All of the dancers across the continent enjoyed music and the manias were always in the summertime, primarily in July and August. It is also noteworthy that St. Vitus’s feast day is June 15 and St. John the 
Baptist’s feast day is June 24. The maniacs were almost exclusively from the peasant class, with the only exceptions being a few priests who succumbed to the craze. Another observation from historical records tells us that the outbreaks were always in times of particular hardship, such as famine or severe oppression form the nobility. 

In Liège, Belgium, the dancers were driven mad by the color red and pointed toe shoes, which were very much in fashion at the time. If the dancers saw either of these, they would attack the wearer. It became so bad that a local ordinance was put in place requiring only square toed shoes were to be made.

Different methods were tried to cure the mania, some with limited success. Tight cloths were bound around the victims’ stomachs and limbs; this practice was known as “swathing,” and it did relieve the symptoms temporarily in some cases. On many occasions, the dancers asked to be stomped on, have their stomachs beat, claiming they gained some relief from it. Exorcisms were also employed, with limited success. 

St Vitus chapel in Písek district, Czech Republic
St. Vitus is the patron saint of dancers, which is one reason he is easily associated with these dance epidemics. When he professed himself to be a Christian at age twelve, his father (a Roman senator) had him arrested and scourged. According to legend, during the night, his father looked in on him through a keyhole into the dungeon and saw St. Vitus dancing with seven angels. In 1278, about two hundred people danced on a bridge over the Maas River in Germany, when it collapsed, killing most of them. The survivors were taken to a church dedicated to St. Vitus, where they were all miraculously cured, further connecting St. Vitus to dancers. It came to be believed that St. Vitus inflicted the dancing mania onto those who angered or displeased him.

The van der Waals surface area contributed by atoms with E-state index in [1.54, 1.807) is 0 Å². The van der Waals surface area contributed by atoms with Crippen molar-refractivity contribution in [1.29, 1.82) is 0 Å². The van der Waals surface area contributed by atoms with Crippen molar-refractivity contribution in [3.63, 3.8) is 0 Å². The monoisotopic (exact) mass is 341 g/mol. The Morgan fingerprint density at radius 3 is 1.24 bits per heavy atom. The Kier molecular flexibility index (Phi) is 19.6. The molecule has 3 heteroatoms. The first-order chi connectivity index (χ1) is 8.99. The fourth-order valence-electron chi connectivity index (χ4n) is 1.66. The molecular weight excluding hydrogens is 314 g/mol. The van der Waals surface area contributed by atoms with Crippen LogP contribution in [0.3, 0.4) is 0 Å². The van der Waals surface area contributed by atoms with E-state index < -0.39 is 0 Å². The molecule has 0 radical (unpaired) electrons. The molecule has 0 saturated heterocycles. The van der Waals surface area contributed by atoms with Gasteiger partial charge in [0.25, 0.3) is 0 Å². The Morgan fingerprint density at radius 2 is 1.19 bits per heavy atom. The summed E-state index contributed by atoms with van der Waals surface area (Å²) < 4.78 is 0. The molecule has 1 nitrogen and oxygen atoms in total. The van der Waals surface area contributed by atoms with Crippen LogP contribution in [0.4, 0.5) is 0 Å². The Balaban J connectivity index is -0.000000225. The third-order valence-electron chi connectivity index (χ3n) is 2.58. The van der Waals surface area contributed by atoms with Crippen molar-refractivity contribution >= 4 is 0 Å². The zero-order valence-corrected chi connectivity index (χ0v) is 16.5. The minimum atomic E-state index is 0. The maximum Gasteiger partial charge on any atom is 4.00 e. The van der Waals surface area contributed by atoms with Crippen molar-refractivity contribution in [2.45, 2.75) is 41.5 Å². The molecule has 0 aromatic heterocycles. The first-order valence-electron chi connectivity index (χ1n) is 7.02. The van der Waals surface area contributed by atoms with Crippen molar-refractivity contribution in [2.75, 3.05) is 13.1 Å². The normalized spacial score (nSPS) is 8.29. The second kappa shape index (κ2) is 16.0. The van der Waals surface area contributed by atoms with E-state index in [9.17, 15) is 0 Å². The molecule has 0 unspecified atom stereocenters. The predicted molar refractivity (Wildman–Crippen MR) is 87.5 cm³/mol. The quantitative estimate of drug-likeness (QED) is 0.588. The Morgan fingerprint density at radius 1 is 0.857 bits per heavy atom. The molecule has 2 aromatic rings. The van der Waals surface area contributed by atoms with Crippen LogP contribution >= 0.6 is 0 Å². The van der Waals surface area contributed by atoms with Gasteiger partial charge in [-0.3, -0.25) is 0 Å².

An Idol of Svetovid in Arkona, Germany
Frequently, sufferers of dance mania would be taken to, or directed towards, the nearest chapel dedicated to St. Vitus. The Cathedral of Prague is the most famed of them (although it is not affiliated with any dance manias), but there are many small countryside churches throughout France and Germany. It has been suggested that St. Vitus had a cult status among the common people of the time. This is not such a stretch, since it is known that in Slavic lands (particularly Serbia and Croatia), St. Vitus, or Sveti Vid as he is known there, replaced the older Pagan god Svantovid. Svantovid was the god of war, abundance, and most importantly fertility. Svantovid’s worship extended from the Black Sea to Poland, and it is not unreasonable to assume that St. Vitus held similar importance in western lands as well. 

Western Germany seems to have first associated the dance craze with St. John the Baptist. Cologne, 1374, was the site of an outbreak where the dancers begged to have their stomachs beaten and cried out to St. John for relief.  In 1463, during an outbreak, the dancers said they saw the “head of St. John the Baptist swimming in a sea of blood,” and in 1374, a small group of afflicted dancers ended at a chapel dedicated to him. That chapel became a pilgrimage site for dancers and the disease was known locally as “St. John’s Disease.” The connection of St. John and the dance mania spread from there.

View of the Strasbourg Canal Today